Leadership style: In the shadows. His closed conventions and day job at Scarinci and Hollenbeck have forced some Republicans over here to stubbornly fold their arms on the subject of Oxley. But the Christie tidal wave came at the right time for the chairman, who has enjoyed an uplift and relative suspension of suspicion.
On the horizon: Maintaining an iron grip on the legislative seats next year.
Bob Yudin, Republican Party chairman, Bergen County
What he has to work with: 487,349 total registered voters; the most of any of these behemoth counties
Not much comes easy to anybody in Bergen County, but Yudin’s freeholder candidates swept last Tuesday and gave the chairman control of the freeholder board. A big win for Yudin and for Republicans. The consolidation of power here in the huge swing county where Corzine narrowly defeated Christie spells trouble for Democrats seeking support in the giant suburb.
Leadership style: Quietly machiavellian. Yudin doesn’t get pushed around by anybody, but Bergen is so big and factionalized that it’s hard for anyone to be dominant.
On the horizon: Redistricting could put a couple of senate seats in play for the Republican chair, and in 2012, Bergen will be the battleground.
Mike Kasparian, Democratic Party chairman, Bergen County
What he has to work with: see Yudin
Blame for the Republican sweep in Bergen County inevitably trails the chairman, who plugged a considerable gap left by former Chairman Joe Ferriero.
Leadership style: Not overly dominant – no one would be, compared to Ferriero. Factionalism is still a big story up here.
On the horzion: keeping his chairmanship.
Jim Beach, Donald Norcross – Camden County Democratic Committee co-chairmen
The duo has the advantage of institutional knowledge within the South Jersey Democratic Party family – and now of perches in the legislature, where both men serve in the state senate. They control the freeholder board and, by virtue of the organization’s reach throughout South Jersey, stand at the vanguard of one of the most potent operations in the state. Most political insiders anticipate that they will be at ground-zero of next year’s legislative battles where the GOP – at the very least – sees opportunities to take back territory in legislative districts 1, 2 and 3.
John Sette, Morris County Republican chair
The veteran chairman controls the freeholder board and serves as party leader in the governor’s home county, a Republican stronghold that is also home to Republican State Chairman Jay Webber and Assembly Minority Leader Alex DeCroce.
Joe Spicuzzo, Middlesex County Democratic chair
Spicuzzo bounced back from last year’s three point lose in the gubernatorial contest to pilot his freeholder and sheriff’s candidates to solid victories in the sprawling Democratic County.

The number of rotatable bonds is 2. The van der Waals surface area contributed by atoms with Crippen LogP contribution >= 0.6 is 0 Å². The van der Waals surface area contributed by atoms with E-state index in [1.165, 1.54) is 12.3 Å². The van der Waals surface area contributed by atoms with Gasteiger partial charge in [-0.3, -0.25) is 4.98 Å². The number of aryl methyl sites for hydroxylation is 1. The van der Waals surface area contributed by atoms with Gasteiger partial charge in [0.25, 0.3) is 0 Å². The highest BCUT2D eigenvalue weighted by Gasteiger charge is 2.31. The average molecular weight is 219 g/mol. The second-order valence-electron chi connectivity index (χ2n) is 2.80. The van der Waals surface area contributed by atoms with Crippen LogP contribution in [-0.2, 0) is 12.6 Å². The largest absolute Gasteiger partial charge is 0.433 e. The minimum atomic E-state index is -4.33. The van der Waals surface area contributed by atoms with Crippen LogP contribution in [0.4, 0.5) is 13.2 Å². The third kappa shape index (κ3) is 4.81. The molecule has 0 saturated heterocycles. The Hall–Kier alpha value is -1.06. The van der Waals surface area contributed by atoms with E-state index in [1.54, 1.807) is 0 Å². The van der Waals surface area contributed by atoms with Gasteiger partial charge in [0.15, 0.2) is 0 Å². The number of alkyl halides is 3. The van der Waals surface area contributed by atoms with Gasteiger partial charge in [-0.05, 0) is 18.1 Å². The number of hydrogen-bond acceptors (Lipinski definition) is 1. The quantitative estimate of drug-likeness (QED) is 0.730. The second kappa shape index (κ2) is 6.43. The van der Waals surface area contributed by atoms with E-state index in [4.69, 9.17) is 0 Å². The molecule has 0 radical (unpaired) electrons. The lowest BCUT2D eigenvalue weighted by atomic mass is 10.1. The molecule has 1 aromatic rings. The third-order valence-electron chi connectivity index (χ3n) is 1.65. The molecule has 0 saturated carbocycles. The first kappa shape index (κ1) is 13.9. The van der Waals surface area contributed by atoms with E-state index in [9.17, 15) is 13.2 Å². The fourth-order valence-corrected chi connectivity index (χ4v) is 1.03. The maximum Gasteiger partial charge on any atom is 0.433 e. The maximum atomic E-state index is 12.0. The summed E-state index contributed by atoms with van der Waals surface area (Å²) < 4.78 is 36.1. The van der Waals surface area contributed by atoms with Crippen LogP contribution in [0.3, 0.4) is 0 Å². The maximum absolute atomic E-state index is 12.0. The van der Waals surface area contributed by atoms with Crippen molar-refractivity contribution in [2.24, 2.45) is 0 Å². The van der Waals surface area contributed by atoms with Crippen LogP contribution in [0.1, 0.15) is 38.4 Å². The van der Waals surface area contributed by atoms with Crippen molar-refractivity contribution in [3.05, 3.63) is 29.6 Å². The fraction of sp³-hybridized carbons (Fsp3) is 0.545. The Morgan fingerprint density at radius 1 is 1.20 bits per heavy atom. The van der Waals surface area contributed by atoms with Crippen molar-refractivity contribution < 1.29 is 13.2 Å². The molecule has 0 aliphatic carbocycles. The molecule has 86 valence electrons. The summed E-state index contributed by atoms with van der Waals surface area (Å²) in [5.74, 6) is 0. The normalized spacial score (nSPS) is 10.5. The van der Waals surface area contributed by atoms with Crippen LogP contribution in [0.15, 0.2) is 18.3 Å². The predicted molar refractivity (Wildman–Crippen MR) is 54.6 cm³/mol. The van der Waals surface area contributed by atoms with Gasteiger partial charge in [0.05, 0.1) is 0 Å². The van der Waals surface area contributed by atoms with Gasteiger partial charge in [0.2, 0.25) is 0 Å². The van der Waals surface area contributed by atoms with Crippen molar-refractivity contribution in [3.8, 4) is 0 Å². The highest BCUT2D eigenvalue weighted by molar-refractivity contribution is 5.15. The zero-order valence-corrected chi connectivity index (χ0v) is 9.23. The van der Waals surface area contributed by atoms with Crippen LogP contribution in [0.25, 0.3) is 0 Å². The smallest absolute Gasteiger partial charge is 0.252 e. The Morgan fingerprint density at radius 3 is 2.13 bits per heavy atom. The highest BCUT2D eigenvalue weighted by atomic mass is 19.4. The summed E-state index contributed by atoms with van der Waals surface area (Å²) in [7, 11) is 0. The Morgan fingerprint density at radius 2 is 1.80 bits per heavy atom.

Charlotte DeFilippo, Union County Democratic chair
We have been through the dominant counties, but the veteran DeFilippo controls the Union County freeholder board and follows every poke she receives in the eye (ie, last year’s local loss in Hillside) with a dominant performance elsewhere. Her freeholder candidates cruised to victory last week. Her decision to replace a Plainfield freeholder with a Plainfield councilwoman helped drive turnout beyond normal levels.
John Currie, Passaic County Democratic chair
This could have been Currrie’s political obituary. Republicans swept him last year and stood poised to take control of the county. As it turned out, Currie teamed with U.S. Rep. Bill Pascrell (D-Paterson) to repair a debilitated party apparatus and maintain Democratic Party power. Like DeFilippo, Currie is the last of a breed of strong chairs who operate in mostly dominant fashion. As DeFilippo shares power with state Sen. Ray Lesniak (D-Elizabeth), so Currie operates in tandem with Pascrell.
Bill Layton, Burlington County Republican chairman
After a tough 2008, the protege of Glen Paulsen used the Chris Christie wave to help reinforce the county’s Republican fortifications. After losing two freeholders, Layon in 2010 convinced one of them – Chris Brown – to again change parties and beef up the GOP majority on the board, which now stands at 4-1.
Kevin O’Toole, Essex County Republican chairman
The Cedar Grove senator wields considerable influence as a former chair of the Republican chairs whose radar is tuned in to every corner of the state, and whose deep ties to Democrats by necessity in Essex have paid dividends in terms of softening the opposition and helping alliances, such as that between Gov. Chris Christie and DiVincenzo. Straddling Essex, Passaic and Bergen, O’Toole by virtue of survival keeps close party contacts in all northern centers of power.